2) Define metrics and goals that reflect company targets, industry averages, or departmental averages, depending on topic. Each metric has a goal. Some of these goals are set by upper management, such as customer satisfaction or cost targets. For metrics that do not have corporate goals, a measurement can be tracked over time and compared to the departmental average. In other cases, comparing the department’s progress against industry averages might yield a useful number. The basis for the goals might vary for each topic within a category, determined by each department’s priorities and history (Figure 2).

Fleet Figure 2

Figure 2: Balanced Scorecard—Goals

3) Specify metrics that allow the departmental objectives to be evaluated. Equalize by scoring against a goal and weighting the importance of each area. Each metric is given a score depending on how the department performed on its goal. If a scale of 1 to 5 is used, the goal is usually in the middle (3), with 1 being a disappointing result and 5 exceeding expectations. This score is then multiplied by a weighting, depending on the importance of the metric. Each category gets a value based on the sum of the weighted metrics within it. Then, the scorecard gets an overall score from the sum of the categories (Figure 3).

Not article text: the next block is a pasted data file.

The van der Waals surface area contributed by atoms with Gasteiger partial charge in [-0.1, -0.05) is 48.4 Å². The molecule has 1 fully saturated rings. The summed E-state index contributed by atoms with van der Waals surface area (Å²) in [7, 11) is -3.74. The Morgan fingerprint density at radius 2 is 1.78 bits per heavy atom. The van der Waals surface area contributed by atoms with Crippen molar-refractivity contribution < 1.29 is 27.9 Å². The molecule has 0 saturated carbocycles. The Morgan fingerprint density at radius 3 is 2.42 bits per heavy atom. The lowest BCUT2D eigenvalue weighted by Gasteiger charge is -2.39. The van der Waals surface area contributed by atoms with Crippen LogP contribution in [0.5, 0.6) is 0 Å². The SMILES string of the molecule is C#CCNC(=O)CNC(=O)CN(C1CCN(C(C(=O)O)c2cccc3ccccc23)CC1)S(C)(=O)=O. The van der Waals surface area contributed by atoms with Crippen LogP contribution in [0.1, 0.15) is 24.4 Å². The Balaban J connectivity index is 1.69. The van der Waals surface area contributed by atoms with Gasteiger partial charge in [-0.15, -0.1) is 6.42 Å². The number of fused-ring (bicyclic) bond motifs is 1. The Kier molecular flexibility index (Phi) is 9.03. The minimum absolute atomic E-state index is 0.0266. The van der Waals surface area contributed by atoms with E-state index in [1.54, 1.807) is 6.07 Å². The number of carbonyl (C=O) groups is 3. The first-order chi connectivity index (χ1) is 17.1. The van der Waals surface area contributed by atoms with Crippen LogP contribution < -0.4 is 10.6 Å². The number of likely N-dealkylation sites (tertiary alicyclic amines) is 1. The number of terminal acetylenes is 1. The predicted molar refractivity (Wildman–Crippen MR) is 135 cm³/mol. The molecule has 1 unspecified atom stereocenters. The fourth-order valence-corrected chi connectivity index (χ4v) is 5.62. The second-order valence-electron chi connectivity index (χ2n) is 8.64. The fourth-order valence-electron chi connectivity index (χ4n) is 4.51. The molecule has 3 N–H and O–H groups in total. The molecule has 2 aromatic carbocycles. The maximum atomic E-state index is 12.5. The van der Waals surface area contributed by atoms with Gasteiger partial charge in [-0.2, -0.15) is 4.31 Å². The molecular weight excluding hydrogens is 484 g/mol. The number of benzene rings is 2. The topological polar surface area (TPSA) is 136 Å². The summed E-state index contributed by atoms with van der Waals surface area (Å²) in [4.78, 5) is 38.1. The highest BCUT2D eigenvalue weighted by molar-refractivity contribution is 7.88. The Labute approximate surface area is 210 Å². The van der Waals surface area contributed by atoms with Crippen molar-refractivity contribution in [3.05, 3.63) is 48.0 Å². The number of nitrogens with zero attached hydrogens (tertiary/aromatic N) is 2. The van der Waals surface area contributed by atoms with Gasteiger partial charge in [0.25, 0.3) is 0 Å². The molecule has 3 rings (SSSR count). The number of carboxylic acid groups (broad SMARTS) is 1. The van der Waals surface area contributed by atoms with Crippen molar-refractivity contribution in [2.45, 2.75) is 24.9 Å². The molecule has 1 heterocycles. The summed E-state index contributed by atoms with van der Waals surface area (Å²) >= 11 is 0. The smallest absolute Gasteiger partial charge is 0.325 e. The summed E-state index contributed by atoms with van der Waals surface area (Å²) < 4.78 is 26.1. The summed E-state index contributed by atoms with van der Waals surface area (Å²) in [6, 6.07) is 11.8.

Fleet Figure 3

Figure 3: Balanced Scorecard—Metrics

4) Compile calculations for a significant enough period to be able to create a true baseline scorecard for later comparison. A scorecard done one time is of no value. This method will show its value only after scores are calculated for an extended period. It might be useful to look back at any historical metrics when first creating a scorecard so that a meaningful baseline can be created.

Balanced Scorecard Example

A technical publications group within a software development organization wants to develop a balanced scorecard to show how its group is doing. The group has determined which metrics are important for reporting and has gathered all the necessary historical data.

Goals